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Channing Tatum has the rights to Ghost, and he wants to shake things up

Channing Tatum teases his version of Ghost, saying he wants "to do something different" with the beloved Patrick Swayze movie

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Channing Tatum teases "different" Ghost remake
Channing Tatum
Photo: Matt Winkelmeyer (Getty Images)

Channing Tatum has had a lot of success building an original franchise, as evidenced by the upcoming conclusion to the Magic Mike trilogy based on his own life. He’s also had success rebooting old IP, as seen in the much-beloved 21 Jump Street films. Tatum is overall a very successful guy, so why shouldn’t he set his sights on an iconic property like Ghost?

Tatum’s production company Free Association “actually [has] the rights” to the ’90s classic, he casually drops in a new Vanity Fair profile while doing some amateur pottery. (“Now I know why they put this in Ghost. This whole process is very, very sexual,” he observes, apparently in the research stage.) The actor and his producing partner Reid Carolin are interested in remaking the movie with Tatum playing the Patrick Swayze role, “But we’re going to do something different.” He notes that the original had some problematic elements, adding, “I think it needs to change a little bit and have our…” trailing off when he becomes distracted by the real-life pottery session.

The rest of the sentence may become clear soon enough if the movie gets the greenlight, though taking on such a beloved character will undoubtedly make waves. Tatum likely knows not to get too attached to the idea, given his thwarted dreams of joining the X-Men universe as Gambit: “It got swallowed up into Disney by way of Marvel when they bought Fox, and ultimately I just think that the tone of the movie we wanted to make was very far from what they wanted to do—or, you know, maybe they’re waiting to see how they do it with us or without us,” he tells Vanity Fair. “We call every once in a while, but we’ve got to spiritually, emotionally, kind of mentally let it go.”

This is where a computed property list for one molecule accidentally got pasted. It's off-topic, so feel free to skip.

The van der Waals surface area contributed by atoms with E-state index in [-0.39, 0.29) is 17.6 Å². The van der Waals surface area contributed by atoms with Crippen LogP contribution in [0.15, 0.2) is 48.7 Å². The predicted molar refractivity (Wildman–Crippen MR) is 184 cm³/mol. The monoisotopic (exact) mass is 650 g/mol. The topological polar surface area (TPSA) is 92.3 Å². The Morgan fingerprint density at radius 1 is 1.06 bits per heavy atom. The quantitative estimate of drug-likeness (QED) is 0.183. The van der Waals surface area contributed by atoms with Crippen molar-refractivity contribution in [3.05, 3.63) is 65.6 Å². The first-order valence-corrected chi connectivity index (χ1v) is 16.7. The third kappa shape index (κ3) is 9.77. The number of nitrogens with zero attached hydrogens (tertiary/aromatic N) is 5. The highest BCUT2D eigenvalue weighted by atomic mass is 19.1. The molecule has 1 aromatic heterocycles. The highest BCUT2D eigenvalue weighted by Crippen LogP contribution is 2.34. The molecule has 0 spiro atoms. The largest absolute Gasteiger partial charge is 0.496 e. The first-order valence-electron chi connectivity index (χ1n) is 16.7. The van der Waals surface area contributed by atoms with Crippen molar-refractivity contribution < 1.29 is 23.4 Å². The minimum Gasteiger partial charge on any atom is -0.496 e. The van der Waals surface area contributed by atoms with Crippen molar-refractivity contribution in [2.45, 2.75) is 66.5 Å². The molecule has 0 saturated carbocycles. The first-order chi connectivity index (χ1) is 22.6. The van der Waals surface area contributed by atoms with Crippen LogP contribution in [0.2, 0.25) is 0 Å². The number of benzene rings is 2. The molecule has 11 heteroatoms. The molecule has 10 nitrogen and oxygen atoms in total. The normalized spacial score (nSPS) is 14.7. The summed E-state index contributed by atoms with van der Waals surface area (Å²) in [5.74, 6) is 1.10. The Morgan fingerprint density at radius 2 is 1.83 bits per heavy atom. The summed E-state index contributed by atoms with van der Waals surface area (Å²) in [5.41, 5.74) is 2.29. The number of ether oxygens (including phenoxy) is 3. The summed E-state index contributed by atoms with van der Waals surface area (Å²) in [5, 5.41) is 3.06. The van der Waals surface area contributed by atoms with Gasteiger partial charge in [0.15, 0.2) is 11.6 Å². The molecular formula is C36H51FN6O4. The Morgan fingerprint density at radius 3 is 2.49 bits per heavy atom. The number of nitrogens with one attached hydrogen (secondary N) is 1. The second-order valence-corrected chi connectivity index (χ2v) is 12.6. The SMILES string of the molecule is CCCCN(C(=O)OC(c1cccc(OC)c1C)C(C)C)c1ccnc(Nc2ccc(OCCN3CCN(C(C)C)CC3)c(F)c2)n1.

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His Gambit may never come to pass, but given that Ghost is a promising prospect, we have to ask: is Channing Tatum the spiritual successor to Patrick Swayze? Both of their star-making roles were swoony, working-class dancers. (Dirty Dancing for Swayze, and Magic Mike for Tatum—or, even further back, Step Up.) As performers, both have demonstrated a willingness to play into, but also play against, traditional masculinity. From a certain angle, Tatum may be the perfect person to fill Swayze’s shoes. Nevertheless, devoted fans of the late actor will definitely make Tatum work for the title.